When California deregulated its market, it also created a subsidy for companies offering green power, derived from a small surcharge assessed on power sales in the state. The result: Mr. Bloom can sell green power at a 5% discount off the price for power generated from fossil fuels.
Since the company was started in August 1997 with an initial $85,000 investment, Commonwealth has attracted $42 million in venture capital. It had revenue of nearly $40 million in its fiscal year ended June 30, says Mr. Bloom.
He expects the company to start making a profit in October, and projects $70 million in revenue for fiscal 2000. He plans to expand into Pennsylvania and New Jersey.
Pennsylvania's economic model, which passes along credits to consumers to ease the burden of stranded costs, is "more conducive to profitability" than California's, says Mr. Bloom.
But Commonwealth Energy will approach the new markets with caution. The marketing plan calls for selling the cleanest power at the lowest price.
"Everybody's an environmentalist until it costs them more money," says Mr. Bloom.
'It's a Hard Sell'
A San Jose, Calif., company, cleen 'n green energy, which has been selling green power since retail electricity markets in the state opened to competition in March 1998, has learned that lesson. The company recently abandoned a marketing plan that relied on consumers' environmental sentiments to support higher prices for green power. Now, like Commonwealth Energy, cleen 'n green markets state-subsidized green power at a discount.
"It's difficult. It's a hard sell," says Dennis Dyc, vice president of operations at cleen 'n green. "The rate of sign-ups is much greater now because it's a discounted product." He declined to disclose the company's financial results.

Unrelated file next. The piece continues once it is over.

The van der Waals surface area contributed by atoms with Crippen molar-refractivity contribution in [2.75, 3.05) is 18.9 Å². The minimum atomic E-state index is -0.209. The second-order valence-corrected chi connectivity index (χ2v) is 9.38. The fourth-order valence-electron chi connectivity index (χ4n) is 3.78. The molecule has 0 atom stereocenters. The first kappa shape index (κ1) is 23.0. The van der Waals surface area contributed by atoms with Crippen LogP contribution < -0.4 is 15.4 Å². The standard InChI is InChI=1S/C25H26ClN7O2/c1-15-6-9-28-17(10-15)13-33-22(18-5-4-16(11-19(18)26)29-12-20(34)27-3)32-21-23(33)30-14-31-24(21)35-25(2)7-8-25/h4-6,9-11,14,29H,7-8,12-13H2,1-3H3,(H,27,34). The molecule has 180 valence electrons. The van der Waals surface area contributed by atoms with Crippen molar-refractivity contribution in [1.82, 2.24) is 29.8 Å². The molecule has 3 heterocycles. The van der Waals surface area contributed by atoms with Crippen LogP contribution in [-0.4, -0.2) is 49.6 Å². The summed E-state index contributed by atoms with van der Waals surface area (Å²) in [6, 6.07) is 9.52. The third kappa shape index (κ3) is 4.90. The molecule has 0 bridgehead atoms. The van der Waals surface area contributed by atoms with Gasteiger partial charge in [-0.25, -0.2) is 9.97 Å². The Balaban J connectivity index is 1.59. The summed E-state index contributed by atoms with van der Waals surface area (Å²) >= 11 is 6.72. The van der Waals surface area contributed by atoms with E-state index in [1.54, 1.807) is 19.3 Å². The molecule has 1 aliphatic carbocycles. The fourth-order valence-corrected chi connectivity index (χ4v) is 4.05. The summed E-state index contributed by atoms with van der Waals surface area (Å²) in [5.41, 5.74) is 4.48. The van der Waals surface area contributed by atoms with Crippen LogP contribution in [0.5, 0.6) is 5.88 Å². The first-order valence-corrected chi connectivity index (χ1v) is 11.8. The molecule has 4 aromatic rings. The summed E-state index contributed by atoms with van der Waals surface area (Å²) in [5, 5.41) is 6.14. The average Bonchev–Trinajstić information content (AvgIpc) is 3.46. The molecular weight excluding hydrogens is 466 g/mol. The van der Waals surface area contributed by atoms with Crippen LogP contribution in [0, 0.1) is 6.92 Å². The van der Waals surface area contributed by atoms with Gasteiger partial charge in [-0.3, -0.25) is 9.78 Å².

Still, some companies are optimistic about consumers' willingness to pay for cleaner power. Texas billionaire Sam Wyly of Sterling Software and the Michael's restaurant chain, describes himself as a "true believer" in a lucrative green-power market of the future. The Wyly family has invested more than $100 million in GreenMountain.com Co., a power-marketing company based in South Burlington, Vt.
And the company doesn't discount its power. Mr. Wyly says he thinks the number of people willing to back up their desire to help the planet by buying green power at a premium may be smaller than opinion surveys indicate, but is high enough to promise a substantial long-term return on his investment in the company.
GreenMountain's business plan anticipated that between 2% and 6% of consumers who switched power companies would buy green power after five years of deregulated retail-power markets. Yet after only a year of open markets in California, GreenMountain has signed up 25% of those retail customers who changed electricity providers, according to Mr. Wyly. In less than a year in Pennsylvania's deregulated market, the company has landed 30% of consumers who sought an alternative power provider, he says.
Mr. Wyly thinks the California subsidy that Commonwealth Energy and others rely on to sell green power at a discount won't last. "Everybody loves a discount. And everybody would like it cleaner and cheaper. But that sounds like fairy-tale land to me," he says. "You can buy it cheap and dirty, or you can buy it from us."
Automated Power Exchange, in Cupertino, Calif., a Silicon Valley start-up that lets energy companies and brokers use the Internet to trade "bulk" electricity for resale, is bullish on green power, even at a premium.
"We're scheduling over 700 megawatts per hour of green power" at a premium of $4 a megawatt-hour, says Jan Pepper, director of green-market development for APX. The company's green-power exchange is getting "more liquid all the time," says Ms. Pepper. "The volumes we're handling have grown substantially."
--Mr. Lee is a reporter with Dow Jones Newswires in Washington, D.C.